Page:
Mexico touts renewables, while blocking solar, wind projects
Mexico’s government claimed Tuesday that it is leading a transition to more renewable energy, even though President Andrés Manuel López Obrador is pushing to restrict private wind and solar projects.
In a statement following a visit by U.S. climate envoy John Kerry Mexico said it was seeking to cooperate with the United States on renewable energy. But many of the wind and solar electrical plants that López Obrador wants to limit were built by U.S. or Spanish firms.
The statement touted “cooperating closely with the United States to accelerate the roll-out of renewable energy in Mexico, including wind, solar, geothermal and hydroelectric.”
López Obrador has submitted a bill to guarantee preferences for dirtier state-owned power plants that burn coal and fuel-oil.
Hydroelectric power is one of the few renewable sources that López Obrador's administration has promised to invest in. But because Mexico's dams are used for several purposes — storing water for human use, flood control and generating power — the conflicting demands and increasingly uncertain rains make it unclear how much more hydropower can be produced.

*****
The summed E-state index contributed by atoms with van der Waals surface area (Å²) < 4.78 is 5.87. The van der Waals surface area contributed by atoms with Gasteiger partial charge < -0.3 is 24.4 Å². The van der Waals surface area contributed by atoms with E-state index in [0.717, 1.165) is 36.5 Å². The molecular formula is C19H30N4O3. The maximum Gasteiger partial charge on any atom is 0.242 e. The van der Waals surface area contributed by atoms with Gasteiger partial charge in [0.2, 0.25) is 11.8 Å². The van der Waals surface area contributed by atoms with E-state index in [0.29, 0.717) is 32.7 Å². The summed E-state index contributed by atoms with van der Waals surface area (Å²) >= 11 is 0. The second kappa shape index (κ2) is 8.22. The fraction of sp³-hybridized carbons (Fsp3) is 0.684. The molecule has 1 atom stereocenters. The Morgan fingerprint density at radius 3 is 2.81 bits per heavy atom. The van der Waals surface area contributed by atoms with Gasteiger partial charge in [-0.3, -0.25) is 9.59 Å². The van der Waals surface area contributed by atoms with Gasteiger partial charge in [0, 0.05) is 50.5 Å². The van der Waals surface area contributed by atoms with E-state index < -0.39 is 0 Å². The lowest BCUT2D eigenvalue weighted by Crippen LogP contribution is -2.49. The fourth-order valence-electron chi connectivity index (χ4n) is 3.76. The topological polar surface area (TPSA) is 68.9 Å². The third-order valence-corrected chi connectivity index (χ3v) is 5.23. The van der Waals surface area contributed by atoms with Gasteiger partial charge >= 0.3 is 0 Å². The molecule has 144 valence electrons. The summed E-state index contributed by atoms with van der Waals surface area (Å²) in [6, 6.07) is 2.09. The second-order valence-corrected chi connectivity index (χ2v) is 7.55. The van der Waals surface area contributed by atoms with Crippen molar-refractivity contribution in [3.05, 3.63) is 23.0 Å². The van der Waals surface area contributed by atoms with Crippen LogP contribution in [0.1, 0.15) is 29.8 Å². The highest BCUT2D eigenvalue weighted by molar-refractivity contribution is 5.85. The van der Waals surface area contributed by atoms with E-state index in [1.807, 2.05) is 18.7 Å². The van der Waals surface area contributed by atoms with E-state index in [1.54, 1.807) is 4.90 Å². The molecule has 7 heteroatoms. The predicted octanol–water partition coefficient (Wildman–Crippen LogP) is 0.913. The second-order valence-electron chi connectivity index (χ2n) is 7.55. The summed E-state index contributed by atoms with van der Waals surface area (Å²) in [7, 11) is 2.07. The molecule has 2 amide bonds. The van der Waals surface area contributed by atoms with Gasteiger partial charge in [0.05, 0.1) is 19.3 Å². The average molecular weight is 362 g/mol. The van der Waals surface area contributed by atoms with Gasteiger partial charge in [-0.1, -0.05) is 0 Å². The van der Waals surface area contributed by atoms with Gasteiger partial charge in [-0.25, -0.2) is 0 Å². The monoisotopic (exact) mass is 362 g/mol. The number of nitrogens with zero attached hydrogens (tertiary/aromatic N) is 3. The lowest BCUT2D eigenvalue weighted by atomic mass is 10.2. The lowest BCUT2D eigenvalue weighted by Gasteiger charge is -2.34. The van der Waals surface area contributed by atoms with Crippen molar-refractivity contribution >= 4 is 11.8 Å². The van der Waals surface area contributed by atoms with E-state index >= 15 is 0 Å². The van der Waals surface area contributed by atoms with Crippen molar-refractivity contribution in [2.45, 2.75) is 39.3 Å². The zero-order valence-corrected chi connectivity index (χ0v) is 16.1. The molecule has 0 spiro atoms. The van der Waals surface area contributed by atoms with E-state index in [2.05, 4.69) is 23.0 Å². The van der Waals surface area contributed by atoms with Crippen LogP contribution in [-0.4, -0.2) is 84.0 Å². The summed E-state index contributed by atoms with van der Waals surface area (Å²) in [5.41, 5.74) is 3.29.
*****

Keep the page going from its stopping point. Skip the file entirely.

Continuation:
López Obrador, a native of the oil-producing Gulf coast state of Tabasco has made his main push in promoting fossil fuels; his administration is focused on building or acquiring new oil refinery capacity.
Experts say López Obrador’s polices could endanger Mexico’s compliance with existing carbon reduction commitments. The president contends that increased hydroelectric capacity will allow Mexico to meet those goals.
The statement came ahead of a United Nations climate conference in Glasgow, Scotland, at the end of the month.
López Obrador submitted a bill earlier this month that would cancel contracts under which 34 private plants sell power into the national grid. The plan declares “illegal” another 239 private plants that sell energy direct to corporate clients in Mexico. Almost all of those plants are renewable or natural-gas fired.
It also would cancel many long-term energy supply contracts and clean-energy preferential buying schemes, often affecting foreign companies.
It puts private natural gas plants almost last in line — ahead of only government coal-fired plants — for rights to sell electricity into the grid, despite the fact they produce power about 24% more cheaply. Government-run plants that burn dirty fuel oil would have preference over private wind and solar plants.
It guarantees the government electrical utility a market share of “at least” 54%.